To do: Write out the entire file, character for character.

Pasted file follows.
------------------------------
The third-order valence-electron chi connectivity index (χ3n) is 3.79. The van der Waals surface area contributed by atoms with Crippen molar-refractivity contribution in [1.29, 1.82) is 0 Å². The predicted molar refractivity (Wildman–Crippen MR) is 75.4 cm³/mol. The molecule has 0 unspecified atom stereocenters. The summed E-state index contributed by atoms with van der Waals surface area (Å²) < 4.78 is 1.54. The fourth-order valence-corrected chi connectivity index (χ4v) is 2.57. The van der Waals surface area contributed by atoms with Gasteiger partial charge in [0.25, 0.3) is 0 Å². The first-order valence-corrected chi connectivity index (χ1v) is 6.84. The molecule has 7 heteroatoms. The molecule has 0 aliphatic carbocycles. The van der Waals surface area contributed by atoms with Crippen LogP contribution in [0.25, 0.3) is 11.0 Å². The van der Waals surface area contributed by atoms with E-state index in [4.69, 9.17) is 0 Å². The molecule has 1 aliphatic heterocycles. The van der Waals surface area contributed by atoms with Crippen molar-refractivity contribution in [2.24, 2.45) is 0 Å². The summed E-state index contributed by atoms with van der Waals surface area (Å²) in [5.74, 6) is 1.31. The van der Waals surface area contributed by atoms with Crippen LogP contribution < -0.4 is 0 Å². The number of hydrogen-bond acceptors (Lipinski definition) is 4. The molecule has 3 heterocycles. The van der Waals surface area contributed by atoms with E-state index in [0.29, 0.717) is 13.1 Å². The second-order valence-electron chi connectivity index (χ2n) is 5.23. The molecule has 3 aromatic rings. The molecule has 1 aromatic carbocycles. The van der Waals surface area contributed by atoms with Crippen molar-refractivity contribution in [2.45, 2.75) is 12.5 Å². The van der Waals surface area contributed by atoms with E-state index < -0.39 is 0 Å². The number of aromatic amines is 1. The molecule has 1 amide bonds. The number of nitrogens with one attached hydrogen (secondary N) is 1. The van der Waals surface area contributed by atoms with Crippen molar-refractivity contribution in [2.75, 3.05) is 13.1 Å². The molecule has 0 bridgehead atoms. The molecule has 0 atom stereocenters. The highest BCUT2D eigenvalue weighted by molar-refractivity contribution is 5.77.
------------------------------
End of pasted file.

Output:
The third-order valence-electron chi connectivity index (χ3n) is 3.79. The van der Waals surface area contributed by atoms with Crippen molar-refractivity contribution in [1.29, 1.82) is 0 Å². The predicted molar refractivity (Wildman–Crippen MR) is 75.4 cm³/mol. The molecule has 0 unspecified atom stereocenters. The summed E-state index contributed by atoms with van der Waals surface area (Å²) < 4.78 is 1.54. The fourth-order valence-corrected chi connectivity index (χ4v) is 2.57. The van der Waals surface area contributed by atoms with Gasteiger partial charge in [0.25, 0.3) is 0 Å². The first-order valence-corrected chi connectivity index (χ1v) is 6.84. The molecule has 7 heteroatoms. The molecule has 0 aliphatic carbocycles. The van der Waals surface area contributed by atoms with Crippen LogP contribution in [0.25, 0.3) is 11.0 Å². The van der Waals surface area contributed by atoms with E-state index in [4.69, 9.17) is 0 Å². The molecule has 1 aliphatic heterocycles. The van der Waals surface area contributed by atoms with Crippen molar-refractivity contribution in [2.24, 2.45) is 0 Å². The summed E-state index contributed by atoms with van der Waals surface area (Å²) in [5.74, 6) is 1.31. The van der Waals surface area contributed by atoms with Crippen LogP contribution < -0.4 is 0 Å². The number of hydrogen-bond acceptors (Lipinski definition) is 4. The molecule has 3 heterocycles. The van der Waals surface area contributed by atoms with E-state index in [0.29, 0.717) is 13.1 Å². The second-order valence-electron chi connectivity index (χ2n) is 5.23. The molecule has 3 aromatic rings. The molecule has 1 aromatic carbocycles. The van der Waals surface area contributed by atoms with Crippen molar-refractivity contribution in [2.45, 2.75) is 12.5 Å². The van der Waals surface area contributed by atoms with E-state index < -0.39 is 0 Å². The number of aromatic amines is 1. The molecule has 1 amide bonds. The number of nitrogens with one attached hydrogen (secondary N) is 1. The van der Waals surface area contributed by atoms with Crippen molar-refractivity contribution in [2.75, 3.05) is 13.1 Å². The molecule has 0 bridgehead atoms. The molecule has 0 atom stereocenters. The highest BCUT2D eigenvalue weighted by molar-refractivity contribution is 5.77.